What is colposcopy?
Colposcopy is a medical examination procedure during which the gynecologist examines the external genitalia, vagina and cervix using a special instrument called the colposcope. Although the term means the (examination) view of the vagina, this method is used for an illuminated, magnified view of the cervix. Magnification can reach up to 40 times. The greater the magnification, the more accurate the examination results. Thus, this test enables the Doctor to diagnose lesions at early stages that are impossible to detect with a naked-eye examination.
What is the colposcopy for?
Colposcopy is performed when a routine screening of cervical cancer (Pap test) detects lesions in the cells of the cervix and provides more information about these cellular changes. Symptoms that may prompt an evaluation with a colposcopy:
- warts found intravaginally and in the cervix
- cervical inflammation
- benign neoplasms (not cancerous), such as polyps
Sometimes colposcopy examination needs to be repeated several times.
How is the medical procedure performed?
Colposcopy can be done in our gynecological clinic. It is preferable to have the examination in time when you are not having your period so we can achieve optimal visualization of the cervix. You should abstain from sexual intercourse at least 24 hours prior to the examination, wash the vaginal area and use tampons. You will lie down on an exam table like you would for a Pap test. The doctor will place a speculum into your vagina to provide a better view of the cervix. Once the device is in position, he will gently cleanse your cervix with saline, either using a spray bottle or a cotton swab. Next, the colposcope will be positioned close to your vaginal opening, so the light is shining on the vagina and cervix.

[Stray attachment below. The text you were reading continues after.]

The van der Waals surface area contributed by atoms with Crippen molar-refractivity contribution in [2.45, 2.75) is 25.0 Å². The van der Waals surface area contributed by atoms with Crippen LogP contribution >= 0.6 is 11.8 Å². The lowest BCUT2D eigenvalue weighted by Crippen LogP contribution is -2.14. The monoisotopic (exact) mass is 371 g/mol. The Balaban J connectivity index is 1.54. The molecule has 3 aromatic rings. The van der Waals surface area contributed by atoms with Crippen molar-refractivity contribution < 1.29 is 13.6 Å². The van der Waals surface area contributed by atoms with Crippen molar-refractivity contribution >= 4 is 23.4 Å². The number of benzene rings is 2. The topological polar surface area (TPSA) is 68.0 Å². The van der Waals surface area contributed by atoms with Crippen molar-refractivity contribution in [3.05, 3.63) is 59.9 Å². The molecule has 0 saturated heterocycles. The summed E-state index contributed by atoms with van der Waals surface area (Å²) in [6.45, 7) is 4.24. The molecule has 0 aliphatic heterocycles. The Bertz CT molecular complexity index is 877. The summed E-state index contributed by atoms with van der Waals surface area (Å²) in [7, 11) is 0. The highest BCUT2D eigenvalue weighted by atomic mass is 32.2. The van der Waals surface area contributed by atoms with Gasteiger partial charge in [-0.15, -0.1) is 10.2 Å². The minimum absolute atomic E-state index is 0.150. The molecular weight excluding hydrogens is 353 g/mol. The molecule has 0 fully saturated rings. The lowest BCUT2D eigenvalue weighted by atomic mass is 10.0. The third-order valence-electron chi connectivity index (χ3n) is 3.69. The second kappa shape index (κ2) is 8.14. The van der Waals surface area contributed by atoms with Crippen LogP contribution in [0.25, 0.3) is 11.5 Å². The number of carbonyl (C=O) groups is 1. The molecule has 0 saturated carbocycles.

When is a biopsy required during colposcopy?
If your doctor sees something that does not look normal, he will perform a biopsy. This means he will take a tiny sample of tissue and send it to a lab. The tissue sample is placed in a bottle containing formοl and sent to the laboratory for examination.
What should I expect during recovery?
If biopsy is not performed during colposcopy, you should feel fine after the completion of the procedure. It is possible to notice brown spotting in your underwear. If biopsy is performed, you may feel pain or weakness for 1 or 2 days. In this case the use of analgesic drugs may stop the pain. In addition, you may experience small vaginal bleeding or brown spotting for a few days, due to the medication used to stop bleeding during biopsy. For this reason, it is good to carry a panty. While the cervix heals, your doctor may suggest that you limit down your daily activities and strictly follow his instructions. Do not have sex, use tampons and do vaginal washes for a few days after colposcopy. Please immediately contact your doctor if you experience any of the following symptoms:
- Severe vaginal bleeding (i.e. if you need to use more than one panty per hour)
- Severe pain low in the abdomen